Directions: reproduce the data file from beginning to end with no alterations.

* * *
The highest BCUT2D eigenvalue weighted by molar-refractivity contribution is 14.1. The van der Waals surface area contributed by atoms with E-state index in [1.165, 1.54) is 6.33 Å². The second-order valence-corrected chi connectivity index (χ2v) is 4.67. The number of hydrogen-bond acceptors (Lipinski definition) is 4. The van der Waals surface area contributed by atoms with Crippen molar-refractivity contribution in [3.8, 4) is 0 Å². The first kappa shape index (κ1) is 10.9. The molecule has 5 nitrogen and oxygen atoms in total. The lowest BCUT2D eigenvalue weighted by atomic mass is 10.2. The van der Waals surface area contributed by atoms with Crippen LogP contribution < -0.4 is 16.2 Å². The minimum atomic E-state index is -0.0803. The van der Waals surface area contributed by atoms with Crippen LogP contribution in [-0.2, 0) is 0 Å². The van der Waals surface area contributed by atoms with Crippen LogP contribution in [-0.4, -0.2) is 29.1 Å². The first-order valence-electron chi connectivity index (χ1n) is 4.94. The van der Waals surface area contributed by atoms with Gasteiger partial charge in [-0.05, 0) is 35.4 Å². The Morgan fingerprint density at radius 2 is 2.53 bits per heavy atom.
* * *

The highest BCUT2D eigenvalue weighted by molar-refractivity contribution is 14.1. The van der Waals surface area contributed by atoms with E-state index in [1.165, 1.54) is 6.33 Å². The second-order valence-corrected chi connectivity index (χ2v) is 4.67. The number of hydrogen-bond acceptors (Lipinski definition) is 4. The van der Waals surface area contributed by atoms with Crippen molar-refractivity contribution in [3.8, 4) is 0 Å². The first kappa shape index (κ1) is 10.9. The molecule has 5 nitrogen and oxygen atoms in total. The lowest BCUT2D eigenvalue weighted by atomic mass is 10.2. The van der Waals surface area contributed by atoms with Crippen LogP contribution < -0.4 is 16.2 Å². The minimum atomic E-state index is -0.0803. The van der Waals surface area contributed by atoms with Crippen LogP contribution in [-0.2, 0) is 0 Å². The van der Waals surface area contributed by atoms with Crippen LogP contribution in [-0.4, -0.2) is 29.1 Å². The first-order valence-electron chi connectivity index (χ1n) is 4.94. The van der Waals surface area contributed by atoms with Gasteiger partial charge in [-0.05, 0) is 35.4 Å². The Morgan fingerprint density at radius 2 is 2.53 bits per heavy atom.